Tip: I just read this great post by Ash Ambridge who discusses whether or not to talk politics as a part of your business/brand. What I love about the post is that when it comes to politics and speaking your truth, Ash highlights that it’s actually more about how you show up than it is about taking a particular stance. My suggestion is that you focus on building community instead of drawing a line in the sand based on your political beliefs, especially when it comes to your online presence. You’re not going to get

  4. Back To Life: Going to the gym, eating out and even going to the movies are not activities that I can imagine myself doing in our current situation. And yet, in most parts of the country, businesses are open and ready. In this article by James Surowiecki, he discusses the challenges of ‘Demand Shock’ on our economy; Everything is open but people are too scared to go, due to the pandemic.

    Tip: Though it will take time, we will get back to normal. Start making a reemergence plan now with a list of things you will do first when this is all over. I also find it helpful to have a timeline that is not date specific but tied to when things happen. (For example, I’ll travel six-weeks after I receive a vaccine.) I’d also encourage you to consider the things that you might want to keep after this is all over. (For example, I’m liking the fact that I can watch new releases from the comfort of my couch.) My very first stop when we come out of this thing will be a live performance!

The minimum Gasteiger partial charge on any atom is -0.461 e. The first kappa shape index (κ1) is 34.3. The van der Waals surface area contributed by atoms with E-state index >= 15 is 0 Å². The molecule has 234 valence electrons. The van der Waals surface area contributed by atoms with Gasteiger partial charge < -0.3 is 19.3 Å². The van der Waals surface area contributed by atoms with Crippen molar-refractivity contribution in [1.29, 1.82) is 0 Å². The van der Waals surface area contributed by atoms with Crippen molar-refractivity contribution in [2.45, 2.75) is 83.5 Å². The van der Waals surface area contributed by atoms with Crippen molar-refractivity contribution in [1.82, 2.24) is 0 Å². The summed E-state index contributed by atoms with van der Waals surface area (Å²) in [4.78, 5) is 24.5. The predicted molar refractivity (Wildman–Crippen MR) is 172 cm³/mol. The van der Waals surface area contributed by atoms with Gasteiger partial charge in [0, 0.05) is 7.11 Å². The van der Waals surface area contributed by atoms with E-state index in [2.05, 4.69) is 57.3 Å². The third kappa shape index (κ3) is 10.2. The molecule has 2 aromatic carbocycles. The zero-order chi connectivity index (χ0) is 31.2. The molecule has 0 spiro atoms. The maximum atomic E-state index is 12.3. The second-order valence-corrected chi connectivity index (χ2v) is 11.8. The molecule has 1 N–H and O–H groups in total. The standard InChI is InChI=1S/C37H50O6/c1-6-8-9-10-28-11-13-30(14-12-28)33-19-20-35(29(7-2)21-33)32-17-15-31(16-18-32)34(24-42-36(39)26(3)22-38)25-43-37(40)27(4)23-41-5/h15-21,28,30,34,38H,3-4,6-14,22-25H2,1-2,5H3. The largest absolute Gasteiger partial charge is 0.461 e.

5. Value Your Time: Twenty-somethings (yet again) seem to be bearing the brunt of a major economic downturn, which means that you have to be more focused than ever on your income. My instinct in these situations is to hope that it will all work out and I continue to hold that belief. The only way to have hope is to fully understand your financial situation.

    TIp: Knowledge is power. Take the time to research and learn about where you are right at this moment from a financial perspective and chart your income. I wrote this post to help, which includes a simple spreadsheet to help you think about and compare your various sources of income. I’d also encourage you to check out my latest podcast where I discuss the virtues of setting up a ten year plan.
Things I Loved Last Week!
  • Gregory Porter has a new album out and it’s outstanding. Here’s the title track, check it out!
  • My favorite site for learning about the history of an artist, organization or business.
  • This fascinating infographic about conspiracy theories by Abbie Richards (@abbieasr) on Twitter.
  • An interesting perspective on community as related to capitalism.
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Published by Nate Zeisler

Nate Zeisler is the Dean for Community Initiatives at the Colburn School in Los Angeles. He envisions a world where students majoring in the arts have a clear path to a sustainable career, where creative minds are empowered and inspired to rule the workforce, and where access to the arts is not just for the privileged few, but for all.